If you want to share your voting experience on social media, you'll have to find some way other than taking a photo in the voting booth in West Virginia: Natalie Tennant, the secretary of state there, says such selfies are forbidden, the AP reports. The Charleston Gazette-Mail points out that, per the West Virginia election code, "No person may enter a voting booth with any recording or electronic device in order to record or interfere with the voting process." Punishment for violating this rule could result in up to a year in jail, a $1,000 fine, or both. The law was reportedly put in place to prevent candidates from "buying" votes (meaning a voter would snap a picture proving he or she cast a vote for a particular candidate, then be compensated by the candidate).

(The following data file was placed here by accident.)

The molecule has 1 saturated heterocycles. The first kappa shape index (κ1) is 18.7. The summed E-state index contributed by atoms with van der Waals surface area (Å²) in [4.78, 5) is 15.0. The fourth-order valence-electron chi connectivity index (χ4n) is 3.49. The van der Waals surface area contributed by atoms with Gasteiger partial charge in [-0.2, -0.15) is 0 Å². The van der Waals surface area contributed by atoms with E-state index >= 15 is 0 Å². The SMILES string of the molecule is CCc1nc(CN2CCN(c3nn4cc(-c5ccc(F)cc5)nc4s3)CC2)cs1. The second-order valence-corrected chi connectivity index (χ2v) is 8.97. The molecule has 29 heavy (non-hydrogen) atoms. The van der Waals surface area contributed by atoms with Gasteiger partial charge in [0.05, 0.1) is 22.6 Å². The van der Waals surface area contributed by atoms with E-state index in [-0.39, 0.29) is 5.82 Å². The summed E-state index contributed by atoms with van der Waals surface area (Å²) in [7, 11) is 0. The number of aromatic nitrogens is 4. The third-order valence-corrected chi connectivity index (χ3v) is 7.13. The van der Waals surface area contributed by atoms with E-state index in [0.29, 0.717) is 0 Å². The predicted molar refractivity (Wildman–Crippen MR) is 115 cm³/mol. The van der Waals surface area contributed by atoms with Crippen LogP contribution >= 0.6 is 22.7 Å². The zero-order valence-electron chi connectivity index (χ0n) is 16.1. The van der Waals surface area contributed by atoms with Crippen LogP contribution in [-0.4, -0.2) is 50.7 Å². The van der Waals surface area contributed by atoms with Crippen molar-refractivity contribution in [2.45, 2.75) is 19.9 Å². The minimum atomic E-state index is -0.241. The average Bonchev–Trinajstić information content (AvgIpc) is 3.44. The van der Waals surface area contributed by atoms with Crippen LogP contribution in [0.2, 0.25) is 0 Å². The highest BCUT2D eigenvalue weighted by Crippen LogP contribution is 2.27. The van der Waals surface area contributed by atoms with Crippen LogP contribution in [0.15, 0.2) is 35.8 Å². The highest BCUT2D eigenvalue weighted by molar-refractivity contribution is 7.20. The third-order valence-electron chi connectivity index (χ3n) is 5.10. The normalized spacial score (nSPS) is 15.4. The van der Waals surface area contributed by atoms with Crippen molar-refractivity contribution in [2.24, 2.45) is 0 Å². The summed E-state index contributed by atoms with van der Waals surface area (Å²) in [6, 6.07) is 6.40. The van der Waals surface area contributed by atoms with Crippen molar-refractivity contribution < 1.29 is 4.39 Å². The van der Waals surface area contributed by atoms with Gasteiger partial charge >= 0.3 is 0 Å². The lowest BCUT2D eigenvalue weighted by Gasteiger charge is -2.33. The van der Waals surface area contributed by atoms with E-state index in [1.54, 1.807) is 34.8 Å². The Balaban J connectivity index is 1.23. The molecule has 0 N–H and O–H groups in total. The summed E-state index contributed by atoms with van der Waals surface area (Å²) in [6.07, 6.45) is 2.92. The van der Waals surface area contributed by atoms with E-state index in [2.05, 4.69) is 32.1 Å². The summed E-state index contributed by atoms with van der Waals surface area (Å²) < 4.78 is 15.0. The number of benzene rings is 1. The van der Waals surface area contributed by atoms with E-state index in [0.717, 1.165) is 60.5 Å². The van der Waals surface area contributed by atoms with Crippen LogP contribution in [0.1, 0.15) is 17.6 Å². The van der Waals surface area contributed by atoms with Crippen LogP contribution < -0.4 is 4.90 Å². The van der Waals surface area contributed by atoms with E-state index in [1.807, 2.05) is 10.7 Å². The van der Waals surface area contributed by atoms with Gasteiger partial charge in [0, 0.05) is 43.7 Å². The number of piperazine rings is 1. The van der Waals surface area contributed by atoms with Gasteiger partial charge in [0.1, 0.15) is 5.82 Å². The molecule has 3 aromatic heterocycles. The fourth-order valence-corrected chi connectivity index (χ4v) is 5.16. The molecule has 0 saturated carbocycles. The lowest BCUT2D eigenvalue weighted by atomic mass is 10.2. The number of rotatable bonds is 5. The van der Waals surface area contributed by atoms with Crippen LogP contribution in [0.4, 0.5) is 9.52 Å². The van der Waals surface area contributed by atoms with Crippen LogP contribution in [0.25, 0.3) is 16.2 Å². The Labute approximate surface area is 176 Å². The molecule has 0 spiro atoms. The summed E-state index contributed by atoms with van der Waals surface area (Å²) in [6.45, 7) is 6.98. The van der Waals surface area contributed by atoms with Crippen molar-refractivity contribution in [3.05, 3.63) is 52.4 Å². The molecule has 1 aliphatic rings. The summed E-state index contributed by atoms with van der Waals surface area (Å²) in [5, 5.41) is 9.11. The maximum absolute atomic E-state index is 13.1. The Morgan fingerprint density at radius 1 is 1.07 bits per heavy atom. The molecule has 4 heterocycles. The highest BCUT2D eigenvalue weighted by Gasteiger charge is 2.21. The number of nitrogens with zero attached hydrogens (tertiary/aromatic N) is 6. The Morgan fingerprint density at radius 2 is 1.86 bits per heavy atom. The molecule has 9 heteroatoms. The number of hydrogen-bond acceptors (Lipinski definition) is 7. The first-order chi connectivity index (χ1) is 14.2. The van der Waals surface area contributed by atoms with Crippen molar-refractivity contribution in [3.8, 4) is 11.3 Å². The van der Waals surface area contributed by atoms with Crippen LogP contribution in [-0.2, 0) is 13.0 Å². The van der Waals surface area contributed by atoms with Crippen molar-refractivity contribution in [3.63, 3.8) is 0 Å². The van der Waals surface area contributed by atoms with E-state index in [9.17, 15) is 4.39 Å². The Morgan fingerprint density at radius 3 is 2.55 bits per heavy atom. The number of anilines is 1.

Tennant says signs are posted in every West Virginia precinct, and poll workers have been instructed to tell people not to have devices out while voting. (It's not clear how strictly this will be enforced and whether people will have to surrender the devices before entering the booth.) A rep from Tennant's office advises people who want to prove they voted to simply take a snapshot outside a voting precinct or early voting site instead of inside the booth. Still, a professor at the West Virginia University College of Law tells the Gazette-Mail he wonders how practical the rule is. "It's just so easy to take a picture now." (We wouldn't have seen a voting booth selfie of Anderson Cooper anyway, for a different reason.)